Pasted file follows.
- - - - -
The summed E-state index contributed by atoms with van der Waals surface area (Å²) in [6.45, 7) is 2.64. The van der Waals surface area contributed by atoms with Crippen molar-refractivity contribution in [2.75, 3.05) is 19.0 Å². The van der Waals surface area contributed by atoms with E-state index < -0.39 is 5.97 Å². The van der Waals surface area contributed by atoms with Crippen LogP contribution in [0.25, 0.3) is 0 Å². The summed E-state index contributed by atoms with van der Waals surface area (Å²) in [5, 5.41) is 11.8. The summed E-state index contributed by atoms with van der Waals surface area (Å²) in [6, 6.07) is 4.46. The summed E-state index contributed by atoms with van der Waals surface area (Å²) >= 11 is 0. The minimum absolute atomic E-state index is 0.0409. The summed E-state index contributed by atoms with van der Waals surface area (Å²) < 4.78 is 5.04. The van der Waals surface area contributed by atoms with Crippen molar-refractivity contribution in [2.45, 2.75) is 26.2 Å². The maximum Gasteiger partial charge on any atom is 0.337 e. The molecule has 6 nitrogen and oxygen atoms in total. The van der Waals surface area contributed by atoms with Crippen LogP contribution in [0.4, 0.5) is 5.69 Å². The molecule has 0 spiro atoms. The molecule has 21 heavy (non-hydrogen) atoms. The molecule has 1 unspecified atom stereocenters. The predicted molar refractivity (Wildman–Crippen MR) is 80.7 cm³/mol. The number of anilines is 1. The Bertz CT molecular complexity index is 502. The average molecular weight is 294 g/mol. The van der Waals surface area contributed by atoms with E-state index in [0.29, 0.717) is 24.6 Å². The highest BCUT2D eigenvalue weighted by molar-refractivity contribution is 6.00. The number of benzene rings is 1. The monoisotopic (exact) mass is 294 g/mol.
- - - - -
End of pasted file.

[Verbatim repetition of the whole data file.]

The summed E-state index contributed by atoms with van der Waals surface area (Å²) in [6.45, 7) is 2.64. The van der Waals surface area contributed by atoms with Crippen molar-refractivity contribution in [2.75, 3.05) is 19.0 Å². The van der Waals surface area contributed by atoms with E-state index < -0.39 is 5.97 Å². The van der Waals surface area contributed by atoms with Crippen LogP contribution in [0.25, 0.3) is 0 Å². The summed E-state index contributed by atoms with van der Waals surface area (Å²) in [5, 5.41) is 11.8. The summed E-state index contributed by atoms with van der Waals surface area (Å²) in [6, 6.07) is 4.46. The summed E-state index contributed by atoms with van der Waals surface area (Å²) >= 11 is 0. The minimum absolute atomic E-state index is 0.0409. The summed E-state index contributed by atoms with van der Waals surface area (Å²) < 4.78 is 5.04. The van der Waals surface area contributed by atoms with Crippen molar-refractivity contribution in [2.45, 2.75) is 26.2 Å². The maximum Gasteiger partial charge on any atom is 0.337 e. The molecule has 6 nitrogen and oxygen atoms in total. The van der Waals surface area contributed by atoms with Crippen LogP contribution in [0.4, 0.5) is 5.69 Å². The molecule has 0 spiro atoms. The molecule has 21 heavy (non-hydrogen) atoms. The molecule has 1 unspecified atom stereocenters. The predicted molar refractivity (Wildman–Crippen MR) is 80.7 cm³/mol. The number of anilines is 1. The Bertz CT molecular complexity index is 502. The average molecular weight is 294 g/mol. The van der Waals surface area contributed by atoms with E-state index in [0.29, 0.717) is 24.6 Å². The highest BCUT2D eigenvalue weighted by molar-refractivity contribution is 6.00. The number of benzene rings is 1. The monoisotopic (exact) mass is 294 g/mol.